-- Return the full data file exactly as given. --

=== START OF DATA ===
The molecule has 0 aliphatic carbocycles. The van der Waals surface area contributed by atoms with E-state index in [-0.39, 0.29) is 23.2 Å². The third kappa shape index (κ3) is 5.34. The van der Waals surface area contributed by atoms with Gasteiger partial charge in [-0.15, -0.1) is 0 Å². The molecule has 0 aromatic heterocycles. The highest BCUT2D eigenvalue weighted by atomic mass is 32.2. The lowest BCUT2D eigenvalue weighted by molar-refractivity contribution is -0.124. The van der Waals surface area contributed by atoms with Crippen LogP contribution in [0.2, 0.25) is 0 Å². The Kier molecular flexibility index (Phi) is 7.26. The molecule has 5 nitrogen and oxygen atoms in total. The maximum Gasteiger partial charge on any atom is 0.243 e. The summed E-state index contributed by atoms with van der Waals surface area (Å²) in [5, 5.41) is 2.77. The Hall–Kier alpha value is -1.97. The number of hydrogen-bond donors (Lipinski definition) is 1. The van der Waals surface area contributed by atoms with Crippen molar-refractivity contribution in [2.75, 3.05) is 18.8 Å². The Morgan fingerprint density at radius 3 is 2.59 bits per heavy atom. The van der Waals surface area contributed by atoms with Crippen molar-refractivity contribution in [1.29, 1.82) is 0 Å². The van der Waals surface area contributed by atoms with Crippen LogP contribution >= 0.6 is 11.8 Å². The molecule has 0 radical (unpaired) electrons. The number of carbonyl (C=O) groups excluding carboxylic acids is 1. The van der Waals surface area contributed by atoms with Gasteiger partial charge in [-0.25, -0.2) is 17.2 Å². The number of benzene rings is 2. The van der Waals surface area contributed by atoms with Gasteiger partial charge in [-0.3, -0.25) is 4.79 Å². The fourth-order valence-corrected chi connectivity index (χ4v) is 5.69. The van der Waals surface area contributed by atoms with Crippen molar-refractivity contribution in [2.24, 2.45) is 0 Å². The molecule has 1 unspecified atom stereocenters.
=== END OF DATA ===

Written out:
The molecule has 0 aliphatic carbocycles. The van der Waals surface area contributed by atoms with E-state index in [-0.39, 0.29) is 23.2 Å². The third kappa shape index (κ3) is 5.34. The van der Waals surface area contributed by atoms with Gasteiger partial charge in [-0.15, -0.1) is 0 Å². The molecule has 0 aromatic heterocycles. The highest BCUT2D eigenvalue weighted by atomic mass is 32.2. The lowest BCUT2D eigenvalue weighted by molar-refractivity contribution is -0.124. The van der Waals surface area contributed by atoms with Crippen LogP contribution in [0.2, 0.25) is 0 Å². The Kier molecular flexibility index (Phi) is 7.26. The molecule has 5 nitrogen and oxygen atoms in total. The maximum Gasteiger partial charge on any atom is 0.243 e. The summed E-state index contributed by atoms with van der Waals surface area (Å²) in [5, 5.41) is 2.77. The Hall–Kier alpha value is -1.97. The number of hydrogen-bond donors (Lipinski definition) is 1. The van der Waals surface area contributed by atoms with Crippen molar-refractivity contribution in [2.75, 3.05) is 18.8 Å². The Morgan fingerprint density at radius 3 is 2.59 bits per heavy atom. The van der Waals surface area contributed by atoms with Crippen molar-refractivity contribution in [1.29, 1.82) is 0 Å². The van der Waals surface area contributed by atoms with Crippen LogP contribution >= 0.6 is 11.8 Å². The molecule has 0 radical (unpaired) electrons. The number of carbonyl (C=O) groups excluding carboxylic acids is 1. The van der Waals surface area contributed by atoms with Gasteiger partial charge in [-0.25, -0.2) is 17.2 Å². The number of benzene rings is 2. The van der Waals surface area contributed by atoms with Gasteiger partial charge in [-0.3, -0.25) is 4.79 Å². The fourth-order valence-corrected chi connectivity index (χ4v) is 5.69. The van der Waals surface area contributed by atoms with Crippen molar-refractivity contribution in [2.24, 2.45) is 0 Å². The molecule has 1 unspecified atom stereocenters.